Rockford Gets Riverfront Development

July 1, 2005
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ROCKFORD — Rockford city officials finally were able to complete a lengthy mission last week when they hosted a groundbreaking ceremony with Promenade of Rockford LLC for a new mixed-use project on property the city has wanted to be developed for years.

Officials entered into an agreement to sell 1.5 acres of prime real estate along the bank of the Rogue River on East Bridge Street in downtown Rockford to the development group. In turn, Promenade will put up a two-story, 32,000-square-foot office building with specialty retail on the site, plus leave much of the land open for residents to enjoy.

"We were able to keep all that river frontage for the public, as we were able to negotiate that," said Rockford City Manager Michael Young.

The developers didn't just agree to buy the land and build the building, they also pledged to make all the improvements along the riverbank.

"There is going to be a boardwalk, some gazebos, new lighting and benches. It's really going to be a neat development when it is done," said Young.

Morris, Schnoor & Gremel, an insurance firm already located in Rockford, will be the building's lead tenant and take about two-thirds of the second floor for its offices. The rest of the second level and all of the ground floor will be leased to specialty retailers. Young said the partners in the insurance company were the catalysts behind the project.

"They have teamed up with a gentleman named Mac Cartang," said Young.

"He is with Accurate Construction, which is from the West Coast and has done a lot of developments out there. They're doing, I think, some other residential developments along with Morris, Schnoor and Gremel. They put the group together and formed the LLC."

Andrus Architecture of Rockford designed the building. Construction is expected to be finished by next spring.

City officials put together a Planned Unit Development agreement for the project with Promenade that restricts the type of businesses that can go into the building.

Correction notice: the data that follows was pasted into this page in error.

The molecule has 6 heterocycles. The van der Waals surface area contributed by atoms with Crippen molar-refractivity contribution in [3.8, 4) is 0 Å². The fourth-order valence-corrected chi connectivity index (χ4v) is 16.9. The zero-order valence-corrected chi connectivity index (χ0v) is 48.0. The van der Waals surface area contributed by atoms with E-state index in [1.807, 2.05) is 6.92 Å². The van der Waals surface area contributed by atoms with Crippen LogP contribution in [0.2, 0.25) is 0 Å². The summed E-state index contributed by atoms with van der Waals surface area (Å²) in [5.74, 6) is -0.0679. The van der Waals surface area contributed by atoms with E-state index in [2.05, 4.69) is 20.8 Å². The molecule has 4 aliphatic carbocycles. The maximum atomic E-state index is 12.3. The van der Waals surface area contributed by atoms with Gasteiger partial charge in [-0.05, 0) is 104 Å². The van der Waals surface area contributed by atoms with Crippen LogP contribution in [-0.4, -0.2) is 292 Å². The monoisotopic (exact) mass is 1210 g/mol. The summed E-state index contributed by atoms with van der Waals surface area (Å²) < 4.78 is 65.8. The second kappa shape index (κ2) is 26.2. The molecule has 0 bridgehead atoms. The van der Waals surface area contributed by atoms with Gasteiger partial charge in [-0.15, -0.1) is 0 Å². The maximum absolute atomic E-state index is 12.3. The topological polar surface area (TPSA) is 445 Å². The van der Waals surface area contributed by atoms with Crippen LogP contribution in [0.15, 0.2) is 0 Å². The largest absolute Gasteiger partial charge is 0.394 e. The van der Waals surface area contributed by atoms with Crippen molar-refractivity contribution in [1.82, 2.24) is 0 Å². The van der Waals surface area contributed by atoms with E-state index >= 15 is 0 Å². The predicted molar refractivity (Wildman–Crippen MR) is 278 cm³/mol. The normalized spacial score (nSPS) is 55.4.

"Our downtown is doing very well but we want to stay ahead of the curve and bring another anchor store or destination here to help all of downtown. So through the PUD agreement we excluded a lot of uses that we didn't want to see like fast food, dry cleaners, video stores and things like that," said Young.

"We honed in on specialty retail."

Another reason why officials are excited about the project, which will reportedly cost up to $5 million to build, is the building will be within the Downtown Development Authority and the tax revenue captured from the

project will be reinvested each year in the district.

"It's really going to be great for downtown," said Young.

But everything wasn't always so great, as city officials have tried to close on a deal for the site with a private developer for about five years. Each time they felt they had an agreement, something would come up and the deal would go away.

They thought they had a solid proposal three years ago for the property, which once was home to an active water plant. A group of investors offered to buy the land across from the dam for $300,000 and then spend $120,000 to take the plant down and put up a hotel that would stimulate even more development in the city.

"Then we had a whole bunch of other people come forward. Another hotel came up. We were entertaining four proposals at one time," said Young. "But this turned out to be a great public-private partnership." 

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